The Fourth Industrial Revolution is creating enterprise opportunities at a staggering rate. The impact of technology on global business has opened the door to business model innovation, redistribution of talent, new forms of stakeholder management and massive market expansion. Concurrently, these changes are having their own effect on the structures of firms and entire industries. During the past decade, as technological convergence has moved progressively forward, rapidly rising companies have astonished the global public with their ability to expand and scale at a pace that was previously unknown. From this phenomenon, the term “hypergrowth” was coined.
As a constituent phenomenon of the Fourth Industrial Revolution, hypergrowth has become part of the new normal. The 1990s and 2000s saw the rapid rise of internet giants, but as software and computing technology have supportively reinforced the progress in other domains, we are now seeing data analytics, machine learning and platform opportunities that are only the beginning as entire industries undergo transformation. Hypergrowth is a result of this ongoing process, the disruptive technologies and the new business models they make possible, and the opportunities to scale for global markets or markets that were heretofore unreachable or non-existent.
Hypergrowth is a relatively new phenomenon and it makes sense that it should be popularized in the public sphere by start-ups showcasing their new technologies, platforms and business models. Nevertheless, hypergrowth does not belong solely to the new kids on the block. As a consequence of the Fourth Industrial Revolution, the foundations for hypergrowth opportunities are available to businesses of every region and industry as well as to industry disruptors and industry stalwarts. Not only are young firms finding themselves with massive multibillion dollar valuations within four to five years of their founding but also firms that are over 100 years old are poised to create staggering revenues with new technologies and business models.
Industry-watchers have traditionally considered growth rates as key indicators of ultimate enterprise success. The Fourth Industrial Revolution has added layers of complexity to this indicator as more and more companies rise so rapidly and attain stratospheric valuations. In addition, many companies are finding it hard to take advantage of the new opportunities, disruptive competition and technological pace of change. Companies are curious as to how the future landscape of enterprise will evolve and how to provide value for themselves and their stakeholders. In this future landscape, hypergrowth and innovation seem to go hand in hand.
Mastering Hypergrowth is an initiative of the World Economic Forum and its Partner and Member communities. In the past nine months, nearly 200 companies offered their words, data, knowledge, experiences, assistance, time and more to contribute to this project. We would like to express our gratitude for their contributions and acknowledge their input, without which this project would not have been possible. Contributing companies issued from all continents and nearly all industries with which the World Economic Forum works. In addition to the many firms from Silicon Valley that provided their time and input, we also sought to understand hypergrowth from a global and cross-industry perspective and received invaluable data from firms around the world.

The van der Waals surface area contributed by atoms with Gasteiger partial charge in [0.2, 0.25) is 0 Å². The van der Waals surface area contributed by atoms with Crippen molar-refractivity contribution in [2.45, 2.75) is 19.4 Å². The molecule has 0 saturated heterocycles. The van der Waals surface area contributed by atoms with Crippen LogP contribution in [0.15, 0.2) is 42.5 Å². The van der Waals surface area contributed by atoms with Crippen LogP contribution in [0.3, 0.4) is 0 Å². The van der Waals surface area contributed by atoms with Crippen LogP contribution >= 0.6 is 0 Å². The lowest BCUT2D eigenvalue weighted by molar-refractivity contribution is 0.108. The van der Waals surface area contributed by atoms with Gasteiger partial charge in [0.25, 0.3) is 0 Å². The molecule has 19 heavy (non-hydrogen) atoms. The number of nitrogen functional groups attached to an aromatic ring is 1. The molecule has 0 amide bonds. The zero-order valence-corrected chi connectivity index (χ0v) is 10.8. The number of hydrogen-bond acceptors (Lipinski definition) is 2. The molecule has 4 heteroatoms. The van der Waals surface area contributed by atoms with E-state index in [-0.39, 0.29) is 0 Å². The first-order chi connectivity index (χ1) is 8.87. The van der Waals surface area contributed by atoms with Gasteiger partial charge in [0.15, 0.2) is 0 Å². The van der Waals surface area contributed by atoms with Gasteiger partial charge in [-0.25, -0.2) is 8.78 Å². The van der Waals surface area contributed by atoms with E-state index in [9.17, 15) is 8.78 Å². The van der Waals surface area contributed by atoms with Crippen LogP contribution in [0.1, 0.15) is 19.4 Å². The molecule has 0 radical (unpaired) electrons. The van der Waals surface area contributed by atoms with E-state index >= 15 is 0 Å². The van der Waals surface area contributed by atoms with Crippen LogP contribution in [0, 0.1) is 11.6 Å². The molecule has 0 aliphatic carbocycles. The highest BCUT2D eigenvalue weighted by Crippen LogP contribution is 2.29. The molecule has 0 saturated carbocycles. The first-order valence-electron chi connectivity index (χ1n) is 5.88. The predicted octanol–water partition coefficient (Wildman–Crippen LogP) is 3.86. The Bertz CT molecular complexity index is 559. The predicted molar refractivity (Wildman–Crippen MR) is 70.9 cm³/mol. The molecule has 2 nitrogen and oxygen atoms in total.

This “report” is not simply a report. As the Forum itself has transitioned to a paperless organization, we have sought a “digital first” strategy for all the project outputs. This project will be disseminated in its original content via the Forum’s official website and blog. In addition, related content from the Forum’s digital platform will be included. For convenience, a summary report that aggregates the digital content will be available in PDF format by the Annual Meeting of the New Champions 2016 in June.
The Mastering Hypergrowth project showcases the challenges, solutions and many exciting examples of how hypergrowth companies think, operate and manage both internal and external variables. One of our key findings in this project is that hypergrowth companies have truly different priorities in comparison with more sustainably growing firms. In hypergrowth, a different set of priorities sets the management team apart. Many companies face similar challenges, but it is approach and delivery of solutions that matter. Hypergrowth firms excel not only in managing the approach and delivery but also in learning from what they’ve done. This project will share many of these learnings with recognition of their relevance to the Forum’s business, political, academic and civil stakeholders.
The World Economic Forum has conducted the Mastering Hypergrowth project in collaboration with EY. As a Strategic Partner of the Forum, EY has contributed its resources and expertise to this project. We also jointly want to express our gratitude to the guidance provided by the Global Growth Companies advisory board and Forum Member Advisers.
World Economic Forum
Head of Business Engagement
Chair, Global Accounts Committee & Global Vice Chair, Markets
World Economic Forum
Thomas D. Philbeck
Global Leadership Fellow
Director, seconded to the Forum